Albert Cortez, Ph.D.
A recent report produced by the U.S. Census Bureau reveals that Texas continues to slip in rankings of per pupil expenditures among the 50 states and the District of Columbia. According to this latest report, Texas ranks 35 in per pupil expenditures for elementary and secondary education.
When compared to the most populous states, Texas’ average $6,746 per pupil expenditure ranks only above Florida’s $6,056 (which ranks 45) and falls well below expenditures in New York ($11,546), New Jersey ($11,436), Pennsylvania ($8,841), Michigan ($8,489), Ohio ($8,100), Illinois ($8,022), and California ($7,511).
Among the 15 states that spend less per pupil on education, all except Florida are smaller and have fewer and smaller urban centers. In addition to North Dakota and South Dakota, these states include many southern states: Louisiana ($6,519), North Carolina ($6,511), Kentucky ($6,493), Arkansas ($6,119), Alabama ($6,115), and Mississippi ($5,382).
The data also include information on total revenues allocated to education, total expenditures, and total debt in the 50 states and the District of Columbia. While these vary widely, the computation of per pupil amounts permits a more valid comparison of these data across the states.
For example, California leads all states in total expenditures for education ($55 billion). However it also boasts the nation’s largest public school (kindergarten through 12th grade) enrollments. New York’s $39 billion total expenditures likewise reflect its large k-12 population, as does Texas’ $35 billion total expenditure.
Only by dividing by the total number of pupils supported by that revenue is one able to make a valid comparison. A more refined analysis would adjust for regional cost differences and consider differences in the populations of students that are served, but these data at least provide an opportunity for more gross comparisons.
The U.S. Census data also reveal that Texas leads the country in its total school debt at more than $28 billion – over $8 billion more than its nearest competitor (New York with its more than $20 billion debt level). This, in turn, may reflect these states’ enrollments and historically-limited levels of support for local school construction.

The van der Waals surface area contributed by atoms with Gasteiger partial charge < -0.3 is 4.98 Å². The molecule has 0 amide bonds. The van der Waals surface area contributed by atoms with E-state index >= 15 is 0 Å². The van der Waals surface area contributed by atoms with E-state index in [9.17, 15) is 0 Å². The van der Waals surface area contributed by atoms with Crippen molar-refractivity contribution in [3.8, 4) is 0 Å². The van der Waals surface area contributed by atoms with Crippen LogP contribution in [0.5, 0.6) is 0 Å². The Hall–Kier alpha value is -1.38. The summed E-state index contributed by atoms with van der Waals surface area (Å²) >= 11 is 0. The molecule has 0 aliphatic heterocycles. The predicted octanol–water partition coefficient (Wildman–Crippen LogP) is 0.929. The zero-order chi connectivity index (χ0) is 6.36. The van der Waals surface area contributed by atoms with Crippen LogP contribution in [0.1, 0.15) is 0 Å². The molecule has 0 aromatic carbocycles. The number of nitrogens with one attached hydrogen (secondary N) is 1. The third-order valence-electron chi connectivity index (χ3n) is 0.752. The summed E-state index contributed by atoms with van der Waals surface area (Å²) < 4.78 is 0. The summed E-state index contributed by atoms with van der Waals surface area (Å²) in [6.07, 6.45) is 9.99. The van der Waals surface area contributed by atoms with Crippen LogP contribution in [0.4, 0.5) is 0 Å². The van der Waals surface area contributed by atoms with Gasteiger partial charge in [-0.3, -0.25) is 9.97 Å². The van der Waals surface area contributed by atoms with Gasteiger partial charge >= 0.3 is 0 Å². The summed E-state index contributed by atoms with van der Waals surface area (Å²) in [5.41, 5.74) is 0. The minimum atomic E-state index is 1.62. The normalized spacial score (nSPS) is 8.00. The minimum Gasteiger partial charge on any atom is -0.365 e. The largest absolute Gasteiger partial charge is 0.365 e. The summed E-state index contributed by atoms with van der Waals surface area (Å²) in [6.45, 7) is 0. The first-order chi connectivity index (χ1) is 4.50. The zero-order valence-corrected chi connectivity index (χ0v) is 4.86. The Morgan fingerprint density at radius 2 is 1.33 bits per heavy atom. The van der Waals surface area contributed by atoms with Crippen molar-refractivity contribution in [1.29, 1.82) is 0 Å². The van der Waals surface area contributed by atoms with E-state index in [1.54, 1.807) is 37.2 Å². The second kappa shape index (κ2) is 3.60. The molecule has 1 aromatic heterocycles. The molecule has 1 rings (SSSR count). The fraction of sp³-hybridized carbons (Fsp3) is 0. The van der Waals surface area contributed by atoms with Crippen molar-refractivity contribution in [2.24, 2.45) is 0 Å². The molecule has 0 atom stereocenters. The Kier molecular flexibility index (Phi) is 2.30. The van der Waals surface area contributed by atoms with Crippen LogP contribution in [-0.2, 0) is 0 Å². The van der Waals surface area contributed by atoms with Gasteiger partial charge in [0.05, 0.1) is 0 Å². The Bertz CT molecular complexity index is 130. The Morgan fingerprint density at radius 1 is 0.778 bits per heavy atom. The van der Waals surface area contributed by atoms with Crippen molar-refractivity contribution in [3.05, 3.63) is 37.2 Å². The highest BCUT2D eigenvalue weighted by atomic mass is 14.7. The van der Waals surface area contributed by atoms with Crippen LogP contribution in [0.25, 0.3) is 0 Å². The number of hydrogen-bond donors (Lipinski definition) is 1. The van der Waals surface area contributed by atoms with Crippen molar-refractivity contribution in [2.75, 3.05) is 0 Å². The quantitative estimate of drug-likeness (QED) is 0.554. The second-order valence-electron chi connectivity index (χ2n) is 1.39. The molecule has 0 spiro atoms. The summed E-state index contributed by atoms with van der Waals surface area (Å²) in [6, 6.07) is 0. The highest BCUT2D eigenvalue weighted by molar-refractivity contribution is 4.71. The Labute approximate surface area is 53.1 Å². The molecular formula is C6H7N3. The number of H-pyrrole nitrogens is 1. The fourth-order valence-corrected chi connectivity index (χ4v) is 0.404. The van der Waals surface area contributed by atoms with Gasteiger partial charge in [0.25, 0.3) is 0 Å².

These data reflect Texas’ decline in the amount of funding that has been provided to its public schools over the last four years. More importantly, the per pupil expenditure figure and its resulting sub-standard ranking suggests that maintaining the state’s commitment to education funding has not been a top state priority.
No doubt the state’s lukewarm commitment to maintaining its per pupil funding at a level that maintains or improves its relative investment in education has contributed to the recent decisions by local schools to once again mount a legal challenge to the current school finance system. This latest challenge involves several distinct plaintiffs and interveners who have claimed that the system has become less equitable than the plan approved by the State Supreme Court in 1994.
These data suggest that these concerns may be well founded. Given growing competition among the states for jobs and new industry, a rallying cry of “We’re number 35” is cause for little excitement and even more concern.
Albert Cortez, Ph.D., is the director of the IDRA Institute for Policy and Leadership. Comments and questions may be directed to them via e-mail at
[©2004, IDRA. The above article originally appeared in the IDRA Newsletter by the Intercultural Development Research Association. Every effort has been made to maintain the content in its original form. However, accompanying charts and graphs may not be provided here. To receive a copy of the original article by mail or fax, please fill out our information request and feedback form. Permission to reproduce this article is granted provided the article is reprinted in its entirety and proper credit is given to IDRA and the author.]
Expenditures Per Student
|Source: U.S. Census Bureau, 2004|